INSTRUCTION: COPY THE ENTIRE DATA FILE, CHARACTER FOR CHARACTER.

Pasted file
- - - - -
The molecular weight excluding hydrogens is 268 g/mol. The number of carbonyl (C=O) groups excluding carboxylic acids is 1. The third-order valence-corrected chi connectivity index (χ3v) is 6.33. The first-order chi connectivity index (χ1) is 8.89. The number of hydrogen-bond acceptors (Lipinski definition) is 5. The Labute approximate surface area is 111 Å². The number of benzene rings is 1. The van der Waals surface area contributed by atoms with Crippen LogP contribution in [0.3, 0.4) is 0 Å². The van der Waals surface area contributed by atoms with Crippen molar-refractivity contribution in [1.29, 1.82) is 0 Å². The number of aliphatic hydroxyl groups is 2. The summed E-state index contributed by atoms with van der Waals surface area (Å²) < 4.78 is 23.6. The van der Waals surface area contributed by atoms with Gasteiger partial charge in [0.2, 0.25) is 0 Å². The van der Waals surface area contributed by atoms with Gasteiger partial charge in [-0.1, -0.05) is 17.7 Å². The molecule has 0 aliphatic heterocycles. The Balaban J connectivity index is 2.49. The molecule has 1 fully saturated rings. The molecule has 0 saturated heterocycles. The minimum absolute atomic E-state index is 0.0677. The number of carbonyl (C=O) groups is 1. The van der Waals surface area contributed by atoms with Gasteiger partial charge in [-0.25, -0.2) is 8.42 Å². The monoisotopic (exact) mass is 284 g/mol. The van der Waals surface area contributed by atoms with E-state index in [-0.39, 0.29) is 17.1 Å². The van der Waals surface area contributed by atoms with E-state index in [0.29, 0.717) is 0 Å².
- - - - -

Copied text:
The molecular weight excluding hydrogens is 268 g/mol. The number of carbonyl (C=O) groups excluding carboxylic acids is 1. The third-order valence-corrected chi connectivity index (χ3v) is 6.33. The first-order chi connectivity index (χ1) is 8.89. The number of hydrogen-bond acceptors (Lipinski definition) is 5. The Labute approximate surface area is 111 Å². The number of benzene rings is 1. The van der Waals surface area contributed by atoms with Crippen LogP contribution in [0.3, 0.4) is 0 Å². The van der Waals surface area contributed by atoms with Crippen molar-refractivity contribution in [1.29, 1.82) is 0 Å². The number of aliphatic hydroxyl groups is 2. The summed E-state index contributed by atoms with van der Waals surface area (Å²) < 4.78 is 23.6. The van der Waals surface area contributed by atoms with Gasteiger partial charge in [0.2, 0.25) is 0 Å². The van der Waals surface area contributed by atoms with Gasteiger partial charge in [-0.1, -0.05) is 17.7 Å². The molecule has 0 aliphatic heterocycles. The Balaban J connectivity index is 2.49. The molecule has 1 fully saturated rings. The molecule has 0 saturated heterocycles. The minimum absolute atomic E-state index is 0.0677. The number of carbonyl (C=O) groups is 1. The van der Waals surface area contributed by atoms with Gasteiger partial charge in [-0.25, -0.2) is 8.42 Å². The monoisotopic (exact) mass is 284 g/mol. The van der Waals surface area contributed by atoms with E-state index in [-0.39, 0.29) is 17.1 Å². The van der Waals surface area contributed by atoms with E-state index in [0.29, 0.717) is 0 Å².